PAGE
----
Cockell’s argument is analogous to the case made by pioneering cognitive scientist Marvin Minsky that extraterrestrials are likely to think like us because they are subject to the same basic physical constraints. Minsky argued that we will be able to converse with an extraterrestrial intelligence because they will think like us. If all intelligent creatures are faced with the same fundamental problems (restraints on space, time, and materials) and the methods of intelligence are determined by the nature of the problem at hand, Minsky reasoned that extraterrestrial intelligences will arrive at solutions similar to our own, namely symbolic systems for representing these problems and processes for manipulating those systems that can also be described symbolically.

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It would be naïve, of course, to suggest that evolution is totally determined by the laws of physics given the significant and obvious role that chance plays in the trajectory of evolution. For example, research suggests that the probability of an asteroid impact resulting in global cooling, mass extinction, and the subsequent appearance of mammals was “quite low” 66 million years ago. It was sheer cosmic bad luck that the asteroid impacted the relatively small portion of the Earth’s surface that was rich in hydrocarbons and sulfur that ultimately choked the Earth with stratospheric soot and sulfate aerosols. In this case, the site of the asteroid impact changed the history of life on Earth in a way that could never be predicted by deterministic evolutionary laws.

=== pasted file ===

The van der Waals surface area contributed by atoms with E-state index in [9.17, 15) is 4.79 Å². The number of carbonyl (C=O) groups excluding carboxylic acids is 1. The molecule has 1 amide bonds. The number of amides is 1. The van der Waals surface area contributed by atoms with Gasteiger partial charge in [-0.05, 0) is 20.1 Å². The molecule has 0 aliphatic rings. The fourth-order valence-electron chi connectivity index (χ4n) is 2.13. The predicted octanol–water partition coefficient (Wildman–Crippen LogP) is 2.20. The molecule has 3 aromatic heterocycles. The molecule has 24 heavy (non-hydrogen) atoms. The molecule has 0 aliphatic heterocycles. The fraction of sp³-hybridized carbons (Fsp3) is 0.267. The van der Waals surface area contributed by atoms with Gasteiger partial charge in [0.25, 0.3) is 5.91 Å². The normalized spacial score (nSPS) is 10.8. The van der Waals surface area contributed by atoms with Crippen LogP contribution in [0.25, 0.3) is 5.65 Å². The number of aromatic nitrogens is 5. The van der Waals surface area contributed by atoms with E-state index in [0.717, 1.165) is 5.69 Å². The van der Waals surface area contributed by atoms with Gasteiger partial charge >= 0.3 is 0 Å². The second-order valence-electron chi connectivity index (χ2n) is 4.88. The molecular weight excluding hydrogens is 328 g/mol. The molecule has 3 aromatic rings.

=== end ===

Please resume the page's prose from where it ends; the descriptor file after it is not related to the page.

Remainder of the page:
The point is that although the trajectory of evolution isn’t predictable in advance, the variety of species it produces is not boundless. This contradicts the intuitive interpretation of Darwinian evolution, which suggests that natural selection results in a “tendency of species to form varieties” in infinite number.

On the contrary, Cockell argues that “evolution is just a tremendous and exciting interplay of physical principles encoded in genetic material” and “the limited number of these principles ... means that the finale of this process is also restrained and universal.”